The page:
Sikh Academy students collect school supplies to donate to Syrian Refugees

Sikh Academy students started an initiative at the school to collect new school supplies for Syrian Refugee youth who have moved to Canada in hopes of starting their education. Students collected typical school supply items that they would purchase to begin the school year. Items include backpacks, binders, duo-tangs, rulers, glue sticks, pencils, crayons, pencil cases, sharpeners, scissors, pens, and various craft supplies. Over 2000 items were collected by Sikh Academy students over the last three weeks.

The school supply drive is one initiative, of a multi-pronged awareness and support approach, undertaken by Sikh Academy to provide support for Syrian Refugees coming to Canada. The first goal was to raise awareness in our school community as to issues surrounding the Syrian Refugee Crisis, and consider what the school could do to help. One of the school’s teachers is directly connected with the conflict in Syria, and offered to speak to all students about the concerns. These presentations were carried out over multiple days to all students and staff.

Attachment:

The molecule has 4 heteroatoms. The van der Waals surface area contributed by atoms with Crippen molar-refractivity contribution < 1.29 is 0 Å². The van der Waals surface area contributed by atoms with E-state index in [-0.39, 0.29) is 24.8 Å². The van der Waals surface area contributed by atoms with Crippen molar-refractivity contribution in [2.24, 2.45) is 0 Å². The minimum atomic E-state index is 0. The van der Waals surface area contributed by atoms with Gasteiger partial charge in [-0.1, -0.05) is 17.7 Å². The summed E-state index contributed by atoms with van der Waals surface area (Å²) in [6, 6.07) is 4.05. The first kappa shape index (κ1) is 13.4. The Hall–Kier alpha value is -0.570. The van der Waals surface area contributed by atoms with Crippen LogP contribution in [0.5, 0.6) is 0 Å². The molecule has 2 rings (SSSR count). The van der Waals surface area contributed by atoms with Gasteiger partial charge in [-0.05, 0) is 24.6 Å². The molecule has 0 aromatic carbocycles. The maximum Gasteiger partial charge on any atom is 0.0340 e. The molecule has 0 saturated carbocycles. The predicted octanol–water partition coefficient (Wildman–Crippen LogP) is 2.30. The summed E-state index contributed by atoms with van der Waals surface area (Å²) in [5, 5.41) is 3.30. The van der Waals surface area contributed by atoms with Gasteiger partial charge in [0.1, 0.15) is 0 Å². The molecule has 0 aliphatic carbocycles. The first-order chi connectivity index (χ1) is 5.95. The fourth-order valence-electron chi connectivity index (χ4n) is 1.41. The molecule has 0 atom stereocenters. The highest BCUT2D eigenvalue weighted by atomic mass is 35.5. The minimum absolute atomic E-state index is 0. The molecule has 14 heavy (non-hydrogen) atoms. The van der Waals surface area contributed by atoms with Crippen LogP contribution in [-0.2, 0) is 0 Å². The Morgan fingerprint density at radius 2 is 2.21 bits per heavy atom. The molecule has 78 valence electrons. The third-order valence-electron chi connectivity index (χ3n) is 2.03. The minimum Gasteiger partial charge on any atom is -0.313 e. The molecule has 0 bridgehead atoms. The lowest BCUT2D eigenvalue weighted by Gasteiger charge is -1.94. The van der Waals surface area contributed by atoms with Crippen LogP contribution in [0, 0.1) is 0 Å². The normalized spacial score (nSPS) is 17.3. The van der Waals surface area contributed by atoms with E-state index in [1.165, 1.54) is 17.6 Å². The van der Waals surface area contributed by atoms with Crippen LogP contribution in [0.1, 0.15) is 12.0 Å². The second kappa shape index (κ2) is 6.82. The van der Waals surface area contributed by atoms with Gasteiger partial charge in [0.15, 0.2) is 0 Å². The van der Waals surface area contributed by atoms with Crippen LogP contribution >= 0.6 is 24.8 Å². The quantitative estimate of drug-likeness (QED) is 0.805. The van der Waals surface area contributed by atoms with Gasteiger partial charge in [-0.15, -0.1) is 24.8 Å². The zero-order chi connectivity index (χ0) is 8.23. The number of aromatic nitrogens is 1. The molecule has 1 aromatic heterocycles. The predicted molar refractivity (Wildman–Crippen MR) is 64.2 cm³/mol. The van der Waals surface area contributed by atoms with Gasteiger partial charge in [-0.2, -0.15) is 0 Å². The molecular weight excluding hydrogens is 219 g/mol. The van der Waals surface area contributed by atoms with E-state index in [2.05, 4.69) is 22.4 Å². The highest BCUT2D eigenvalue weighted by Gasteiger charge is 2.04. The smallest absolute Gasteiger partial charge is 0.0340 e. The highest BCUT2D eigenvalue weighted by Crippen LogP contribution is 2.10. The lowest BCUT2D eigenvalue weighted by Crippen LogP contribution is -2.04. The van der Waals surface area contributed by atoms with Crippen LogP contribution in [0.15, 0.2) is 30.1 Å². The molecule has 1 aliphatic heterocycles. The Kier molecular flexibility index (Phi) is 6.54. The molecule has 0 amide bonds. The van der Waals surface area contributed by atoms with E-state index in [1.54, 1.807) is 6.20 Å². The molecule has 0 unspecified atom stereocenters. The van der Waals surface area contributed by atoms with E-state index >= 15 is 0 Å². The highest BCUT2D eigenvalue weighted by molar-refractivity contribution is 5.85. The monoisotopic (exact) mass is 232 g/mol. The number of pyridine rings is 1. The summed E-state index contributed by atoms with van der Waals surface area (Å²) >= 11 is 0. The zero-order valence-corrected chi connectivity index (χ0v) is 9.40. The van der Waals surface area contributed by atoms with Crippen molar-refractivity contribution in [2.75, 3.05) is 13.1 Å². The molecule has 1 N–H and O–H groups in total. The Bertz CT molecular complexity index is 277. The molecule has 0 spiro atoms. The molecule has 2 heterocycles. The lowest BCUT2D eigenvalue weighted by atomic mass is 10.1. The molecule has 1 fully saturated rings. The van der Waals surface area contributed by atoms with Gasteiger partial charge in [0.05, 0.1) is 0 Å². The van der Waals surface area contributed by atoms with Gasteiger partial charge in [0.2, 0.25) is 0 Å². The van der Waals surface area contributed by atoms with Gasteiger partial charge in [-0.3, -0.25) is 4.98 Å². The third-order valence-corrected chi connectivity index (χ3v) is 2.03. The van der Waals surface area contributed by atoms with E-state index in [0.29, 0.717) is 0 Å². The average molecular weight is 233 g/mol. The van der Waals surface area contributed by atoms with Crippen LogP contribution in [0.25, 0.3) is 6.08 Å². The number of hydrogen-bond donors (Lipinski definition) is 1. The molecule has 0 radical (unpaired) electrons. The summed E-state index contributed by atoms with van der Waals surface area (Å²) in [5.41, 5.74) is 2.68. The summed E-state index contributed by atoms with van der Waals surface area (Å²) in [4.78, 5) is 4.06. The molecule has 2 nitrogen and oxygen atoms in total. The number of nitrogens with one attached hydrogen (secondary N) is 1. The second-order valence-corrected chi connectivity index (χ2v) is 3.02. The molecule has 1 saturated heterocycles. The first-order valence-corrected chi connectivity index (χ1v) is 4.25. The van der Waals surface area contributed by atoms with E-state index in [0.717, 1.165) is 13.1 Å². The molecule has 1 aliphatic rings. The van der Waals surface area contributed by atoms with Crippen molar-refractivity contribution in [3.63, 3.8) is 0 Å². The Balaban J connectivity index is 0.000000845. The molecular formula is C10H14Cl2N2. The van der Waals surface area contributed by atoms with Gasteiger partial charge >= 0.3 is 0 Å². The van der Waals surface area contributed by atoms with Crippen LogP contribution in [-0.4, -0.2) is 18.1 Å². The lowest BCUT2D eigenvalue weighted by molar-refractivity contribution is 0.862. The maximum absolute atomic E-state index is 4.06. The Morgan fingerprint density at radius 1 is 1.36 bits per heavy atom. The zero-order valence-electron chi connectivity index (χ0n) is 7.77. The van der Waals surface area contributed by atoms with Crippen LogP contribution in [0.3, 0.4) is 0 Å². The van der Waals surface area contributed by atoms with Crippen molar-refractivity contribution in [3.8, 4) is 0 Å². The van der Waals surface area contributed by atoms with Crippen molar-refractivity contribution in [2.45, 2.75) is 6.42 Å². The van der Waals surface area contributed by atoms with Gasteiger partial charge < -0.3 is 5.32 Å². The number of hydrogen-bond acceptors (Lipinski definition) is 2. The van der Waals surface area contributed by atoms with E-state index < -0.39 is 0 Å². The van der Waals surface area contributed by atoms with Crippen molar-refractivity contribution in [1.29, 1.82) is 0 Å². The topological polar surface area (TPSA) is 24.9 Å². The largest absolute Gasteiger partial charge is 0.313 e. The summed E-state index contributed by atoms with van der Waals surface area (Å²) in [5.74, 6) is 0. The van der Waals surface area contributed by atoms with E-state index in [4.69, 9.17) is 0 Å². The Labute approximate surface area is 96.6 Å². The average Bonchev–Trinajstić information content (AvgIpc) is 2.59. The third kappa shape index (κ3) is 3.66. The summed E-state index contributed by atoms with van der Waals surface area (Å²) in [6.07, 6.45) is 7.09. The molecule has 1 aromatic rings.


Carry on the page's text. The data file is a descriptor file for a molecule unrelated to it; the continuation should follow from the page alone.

From this, students began to consider what initiatives they could undertake to provide additional support for those kids coming into Canada, looking to begin their lives. Students participated in a Toy Drive over Christmas, where Toys collected by Sikh Academy students were recently provided to Syrian Refugee families in the community by Guru Nanak’s Free Kitchen. Students and staff started a clothing drive, and hundreds of items of clothing were donated directly to those families who recently arrived.

The next initiative, set to start in April and spearheaded by one of our teachers, is to have Syrian Refugees, especially kids, take part in English Language classes at our school on Saturdays. The teacher has already lined up 15 participants, and the school is providing the resources necessary for the program to be a success.

“We believe in teaching our students the value of care in our community, and this is one example of Sikh Academy students and staff putting the interests of their fellow community members, especially kids, ahead of themselves,” says Rob Purewall, Vice-Principal at Sikh Academy. “It is important to have our students engage the community, and highlight some of the positive aspects of these types of youth initiatives to counteract the negativity and youth violence that has plagued the community recently. We want these students to be leaders in their community.”   The collection will be presented to government representatives on February 26, 2016.